The union, both in its official statement last night and in Tony Clark’s words to Yahoo’s Hannah Keyser earlier this afternoon, is basically saying Manfred is full of it:

“We were approached with respect to their intentions to not discipline players. Our legal role and responsibility is inherent in accepting that consideration, which is what we did.”

Which is to say, it was Rob Manfred, and not the union, which started from the presumption that there was immunity for Astros players. Manfred is the one who settled on that at the outset, and he’s now trying to make it look like the union was the side that insisted on it so that people who are mad will get mad at Tony Clark for defending the indefensible as opposed to getting mad at him for creating a situation in which there was no legal way to punish Astros players.

And, as we have noted many times already, he did create that situation.

It’s undisputed that Manfred never attempted to make rules or set forth discipline for players stealing signs. Indeed, he did the opposite of that, saying over two years ago that GMs and managers, not players, would be held responsible. If he wanted to discipline players now, he’d have a big problem because he specifically excluded them from discipline then. I’d argue it was a mistake for him to do that — he should’ve said, three years ago, that everyone’s butt would be on the line if the cheating continued — but he didn’t.

Some people I’ve spoken to are taking the position that the union is still to blame here. I’m sort of at a loss as to how that could be.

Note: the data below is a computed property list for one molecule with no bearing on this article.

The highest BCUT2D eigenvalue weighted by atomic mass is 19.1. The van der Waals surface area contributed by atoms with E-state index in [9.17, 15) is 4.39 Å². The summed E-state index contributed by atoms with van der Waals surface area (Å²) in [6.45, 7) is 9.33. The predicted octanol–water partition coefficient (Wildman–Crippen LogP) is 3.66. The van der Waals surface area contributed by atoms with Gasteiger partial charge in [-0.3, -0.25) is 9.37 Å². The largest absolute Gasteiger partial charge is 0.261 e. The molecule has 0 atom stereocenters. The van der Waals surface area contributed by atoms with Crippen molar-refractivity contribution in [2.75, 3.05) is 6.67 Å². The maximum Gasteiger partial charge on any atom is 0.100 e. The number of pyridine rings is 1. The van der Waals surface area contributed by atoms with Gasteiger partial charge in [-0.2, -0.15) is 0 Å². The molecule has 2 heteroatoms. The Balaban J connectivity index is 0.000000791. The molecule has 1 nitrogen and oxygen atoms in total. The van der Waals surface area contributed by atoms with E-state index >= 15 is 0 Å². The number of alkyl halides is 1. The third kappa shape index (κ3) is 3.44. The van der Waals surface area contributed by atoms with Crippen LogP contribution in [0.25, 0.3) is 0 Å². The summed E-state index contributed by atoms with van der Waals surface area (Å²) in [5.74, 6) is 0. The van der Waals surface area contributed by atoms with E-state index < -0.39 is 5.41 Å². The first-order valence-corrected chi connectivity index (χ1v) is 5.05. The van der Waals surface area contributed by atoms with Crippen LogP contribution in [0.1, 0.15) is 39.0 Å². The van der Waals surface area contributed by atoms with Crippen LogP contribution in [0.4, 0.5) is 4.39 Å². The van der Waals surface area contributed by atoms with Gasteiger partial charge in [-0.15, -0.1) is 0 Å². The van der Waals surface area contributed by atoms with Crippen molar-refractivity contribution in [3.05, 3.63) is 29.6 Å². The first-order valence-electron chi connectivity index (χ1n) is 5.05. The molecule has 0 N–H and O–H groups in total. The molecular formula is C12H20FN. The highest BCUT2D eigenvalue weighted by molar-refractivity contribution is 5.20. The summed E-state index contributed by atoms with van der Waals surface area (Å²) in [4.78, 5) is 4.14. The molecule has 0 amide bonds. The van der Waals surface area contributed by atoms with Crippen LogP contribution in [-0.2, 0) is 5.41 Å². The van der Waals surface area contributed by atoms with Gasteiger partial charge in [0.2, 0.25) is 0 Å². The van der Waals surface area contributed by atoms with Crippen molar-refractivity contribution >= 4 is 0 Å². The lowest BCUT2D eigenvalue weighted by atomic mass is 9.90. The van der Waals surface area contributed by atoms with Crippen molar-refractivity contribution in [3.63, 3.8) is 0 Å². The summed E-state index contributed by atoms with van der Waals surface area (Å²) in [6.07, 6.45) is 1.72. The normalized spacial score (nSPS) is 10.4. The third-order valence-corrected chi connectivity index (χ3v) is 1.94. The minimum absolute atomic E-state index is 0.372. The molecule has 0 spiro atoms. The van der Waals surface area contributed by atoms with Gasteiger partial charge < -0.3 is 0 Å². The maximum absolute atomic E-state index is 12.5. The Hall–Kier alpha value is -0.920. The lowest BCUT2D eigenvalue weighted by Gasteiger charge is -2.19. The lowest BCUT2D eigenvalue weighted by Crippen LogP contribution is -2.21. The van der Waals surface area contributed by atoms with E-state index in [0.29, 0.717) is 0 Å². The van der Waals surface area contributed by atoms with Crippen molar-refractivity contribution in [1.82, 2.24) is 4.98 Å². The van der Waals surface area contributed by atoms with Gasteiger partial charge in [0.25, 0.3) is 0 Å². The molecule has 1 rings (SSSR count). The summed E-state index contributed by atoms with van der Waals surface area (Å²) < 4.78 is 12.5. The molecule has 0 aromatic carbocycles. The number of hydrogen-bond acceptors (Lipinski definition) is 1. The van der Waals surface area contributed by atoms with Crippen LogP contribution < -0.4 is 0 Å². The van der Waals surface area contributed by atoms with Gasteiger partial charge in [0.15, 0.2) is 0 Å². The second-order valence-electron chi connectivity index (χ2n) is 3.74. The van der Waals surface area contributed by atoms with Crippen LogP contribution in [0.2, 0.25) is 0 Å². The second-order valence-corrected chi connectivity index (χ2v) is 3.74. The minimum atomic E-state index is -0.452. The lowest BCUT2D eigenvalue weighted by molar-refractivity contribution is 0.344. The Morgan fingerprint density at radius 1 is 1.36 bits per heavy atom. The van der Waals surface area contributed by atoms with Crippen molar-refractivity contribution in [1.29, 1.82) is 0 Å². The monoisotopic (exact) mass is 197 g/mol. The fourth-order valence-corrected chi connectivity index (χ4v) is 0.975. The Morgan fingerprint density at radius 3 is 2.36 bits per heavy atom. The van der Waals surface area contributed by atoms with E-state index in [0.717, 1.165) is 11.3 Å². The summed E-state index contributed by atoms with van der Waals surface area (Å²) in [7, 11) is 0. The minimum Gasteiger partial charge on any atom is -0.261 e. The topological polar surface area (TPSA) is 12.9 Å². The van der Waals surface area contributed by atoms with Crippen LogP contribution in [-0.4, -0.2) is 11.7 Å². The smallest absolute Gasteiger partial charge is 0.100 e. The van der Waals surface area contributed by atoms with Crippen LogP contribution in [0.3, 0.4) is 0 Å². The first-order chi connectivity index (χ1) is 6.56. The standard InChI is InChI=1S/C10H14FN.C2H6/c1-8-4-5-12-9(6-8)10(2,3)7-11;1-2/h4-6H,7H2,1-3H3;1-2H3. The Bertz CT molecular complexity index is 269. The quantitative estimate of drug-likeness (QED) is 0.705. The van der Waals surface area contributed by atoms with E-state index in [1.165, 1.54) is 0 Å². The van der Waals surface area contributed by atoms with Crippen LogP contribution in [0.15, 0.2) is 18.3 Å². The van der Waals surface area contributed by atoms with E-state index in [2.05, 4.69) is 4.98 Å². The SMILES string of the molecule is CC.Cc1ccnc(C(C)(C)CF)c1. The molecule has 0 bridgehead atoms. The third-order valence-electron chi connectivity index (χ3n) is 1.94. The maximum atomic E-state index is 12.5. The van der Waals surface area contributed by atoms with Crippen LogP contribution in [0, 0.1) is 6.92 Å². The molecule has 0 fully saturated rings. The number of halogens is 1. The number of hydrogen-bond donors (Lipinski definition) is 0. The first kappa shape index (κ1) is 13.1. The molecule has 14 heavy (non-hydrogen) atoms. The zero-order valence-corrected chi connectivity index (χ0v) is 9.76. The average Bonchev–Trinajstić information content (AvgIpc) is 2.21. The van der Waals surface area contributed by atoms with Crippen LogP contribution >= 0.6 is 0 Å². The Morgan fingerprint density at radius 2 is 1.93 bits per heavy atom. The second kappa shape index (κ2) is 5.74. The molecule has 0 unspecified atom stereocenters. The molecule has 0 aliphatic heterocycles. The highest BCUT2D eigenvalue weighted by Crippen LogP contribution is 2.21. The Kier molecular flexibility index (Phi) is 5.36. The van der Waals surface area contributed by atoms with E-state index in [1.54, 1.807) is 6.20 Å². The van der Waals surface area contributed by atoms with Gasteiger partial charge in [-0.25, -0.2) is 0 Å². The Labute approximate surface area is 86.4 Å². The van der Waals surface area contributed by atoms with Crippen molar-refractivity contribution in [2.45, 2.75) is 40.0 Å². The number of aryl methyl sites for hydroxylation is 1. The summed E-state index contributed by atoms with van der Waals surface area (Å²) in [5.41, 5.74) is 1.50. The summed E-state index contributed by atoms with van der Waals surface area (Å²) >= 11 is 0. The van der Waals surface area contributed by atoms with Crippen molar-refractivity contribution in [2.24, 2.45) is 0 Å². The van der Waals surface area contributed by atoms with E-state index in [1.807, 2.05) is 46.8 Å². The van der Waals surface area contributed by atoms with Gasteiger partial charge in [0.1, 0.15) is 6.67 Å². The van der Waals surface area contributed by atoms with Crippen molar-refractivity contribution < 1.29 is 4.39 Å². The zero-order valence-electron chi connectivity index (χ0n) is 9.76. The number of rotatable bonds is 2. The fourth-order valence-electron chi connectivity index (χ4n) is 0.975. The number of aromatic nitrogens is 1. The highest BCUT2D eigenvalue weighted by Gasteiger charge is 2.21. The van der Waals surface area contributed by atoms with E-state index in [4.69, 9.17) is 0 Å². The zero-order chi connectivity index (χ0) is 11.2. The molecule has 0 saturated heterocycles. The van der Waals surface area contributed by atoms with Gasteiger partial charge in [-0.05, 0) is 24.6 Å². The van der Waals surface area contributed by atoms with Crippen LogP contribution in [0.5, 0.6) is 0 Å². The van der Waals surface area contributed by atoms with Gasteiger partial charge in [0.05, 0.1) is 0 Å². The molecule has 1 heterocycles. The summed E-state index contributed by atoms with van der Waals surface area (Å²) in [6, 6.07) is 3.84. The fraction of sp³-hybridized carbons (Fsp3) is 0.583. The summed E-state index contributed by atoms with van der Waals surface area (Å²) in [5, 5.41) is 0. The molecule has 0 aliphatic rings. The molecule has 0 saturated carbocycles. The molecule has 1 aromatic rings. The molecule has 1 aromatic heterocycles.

It is the union’s job to protect its members from arbitrary punishment by management. It is not the union’s job to say “hey, I know our workers were off the hook here based on the specific thing you said, but maybe we should give them some retroactive punishment anyway?” If someone in charge of a union proposed that, they’d be in dereliction of their duties and could be fired and/or sued. Probably should be, actually. A lot of people might be mad about that, and I know fully well that unions aren’t popular. But then again, neither are criminal defense attorneys, and they don’t go up to prosecutors and say “well, there isn’t a law against what my client did — in fact, the governor issued an order a couple of years ago saying that what he did wasn’t prohibited — but we’re all kind of mad about it, so why don’t we work together to find a way to put him in jail, eh?” It’d be insane.

That doesn’t make anyone feel better now. The players are certainly mad, with new ones every day finding a camera to yell at over all of this. I get it. What has happened is upsetting. It’s a situation in which some members of the union are at odds with other members. It’s not an easy situation to navigate.

They should take that anger, however, and channel it into telling their leader, Tony Clark, that they don’t want this to happen again. That, to the extent Rob Manfred now, belatedly, proposes new rules and new punishments for sign-stealing or other things, he should get on board with that. They should also — after the yelling dies down — maybe think a little bit about how, if the facts were slightly different here, they would never argue that Rob Manfred should have the power to impose retroactive or other non-previously-negotiated punishment on players.

Either way, neither they nor any of the rest of us should take Manfred’s bait and try to claim that what’s happening now is the union’s fault. If, for no other reason, than because he doesn’t have much credibility when it comes to this whole scandal. Remember, he’s the guy who issued a report saying that, except for Alex Cora, it was only players involved despite knowing at the time he said it that the front office had hatched the scheme in the first place. Which, by the way, similarly sought to make the players out to be the only ones to blame while protecting people on management’s side. He’s not someone who can be trusted in any of this, frankly.

At the end of the day, this was a scheme perpetrated by both front office and uniformed personnel of the Houston Astros. To the extent nothing more can be done about that than already has been done, blame it on Rob Manfred’s failure of leadership. Not on the MLB Players Association.